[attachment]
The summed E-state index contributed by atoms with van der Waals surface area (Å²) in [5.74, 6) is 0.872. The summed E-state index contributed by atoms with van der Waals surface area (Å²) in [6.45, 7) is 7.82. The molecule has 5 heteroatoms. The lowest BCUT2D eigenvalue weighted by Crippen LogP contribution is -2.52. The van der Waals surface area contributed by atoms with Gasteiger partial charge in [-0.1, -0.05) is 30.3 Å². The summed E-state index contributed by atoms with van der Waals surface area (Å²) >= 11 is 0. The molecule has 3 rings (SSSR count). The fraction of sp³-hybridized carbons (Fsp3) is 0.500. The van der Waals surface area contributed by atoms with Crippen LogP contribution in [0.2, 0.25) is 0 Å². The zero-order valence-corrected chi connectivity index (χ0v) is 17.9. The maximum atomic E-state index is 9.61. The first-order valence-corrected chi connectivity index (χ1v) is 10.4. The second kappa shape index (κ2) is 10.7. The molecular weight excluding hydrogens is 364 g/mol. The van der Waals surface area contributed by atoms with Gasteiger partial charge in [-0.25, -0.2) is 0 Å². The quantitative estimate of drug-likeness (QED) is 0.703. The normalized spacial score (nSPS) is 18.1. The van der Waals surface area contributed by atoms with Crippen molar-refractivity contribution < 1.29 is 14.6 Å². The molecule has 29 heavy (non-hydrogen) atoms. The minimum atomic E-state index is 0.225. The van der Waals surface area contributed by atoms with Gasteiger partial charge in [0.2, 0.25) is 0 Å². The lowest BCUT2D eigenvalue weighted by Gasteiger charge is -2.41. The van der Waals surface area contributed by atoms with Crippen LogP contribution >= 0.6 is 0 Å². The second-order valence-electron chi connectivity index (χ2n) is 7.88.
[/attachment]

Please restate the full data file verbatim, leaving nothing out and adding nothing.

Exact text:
The summed E-state index contributed by atoms with van der Waals surface area (Å²) in [5.74, 6) is 0.872. The summed E-state index contributed by atoms with van der Waals surface area (Å²) in [6.45, 7) is 7.82. The molecule has 5 heteroatoms. The lowest BCUT2D eigenvalue weighted by Crippen LogP contribution is -2.52. The van der Waals surface area contributed by atoms with Gasteiger partial charge in [-0.1, -0.05) is 30.3 Å². The summed E-state index contributed by atoms with van der Waals surface area (Å²) >= 11 is 0. The molecule has 3 rings (SSSR count). The fraction of sp³-hybridized carbons (Fsp3) is 0.500. The van der Waals surface area contributed by atoms with Crippen LogP contribution in [0.2, 0.25) is 0 Å². The zero-order valence-corrected chi connectivity index (χ0v) is 17.9. The maximum atomic E-state index is 9.61. The first-order valence-corrected chi connectivity index (χ1v) is 10.4. The second kappa shape index (κ2) is 10.7. The molecular weight excluding hydrogens is 364 g/mol. The van der Waals surface area contributed by atoms with Gasteiger partial charge in [-0.25, -0.2) is 0 Å². The quantitative estimate of drug-likeness (QED) is 0.703. The normalized spacial score (nSPS) is 18.1. The van der Waals surface area contributed by atoms with Crippen molar-refractivity contribution < 1.29 is 14.6 Å². The molecule has 29 heavy (non-hydrogen) atoms. The minimum atomic E-state index is 0.225. The van der Waals surface area contributed by atoms with Gasteiger partial charge in [0.2, 0.25) is 0 Å². The lowest BCUT2D eigenvalue weighted by Gasteiger charge is -2.41. The van der Waals surface area contributed by atoms with Crippen LogP contribution >= 0.6 is 0 Å². The second-order valence-electron chi connectivity index (χ2n) is 7.88.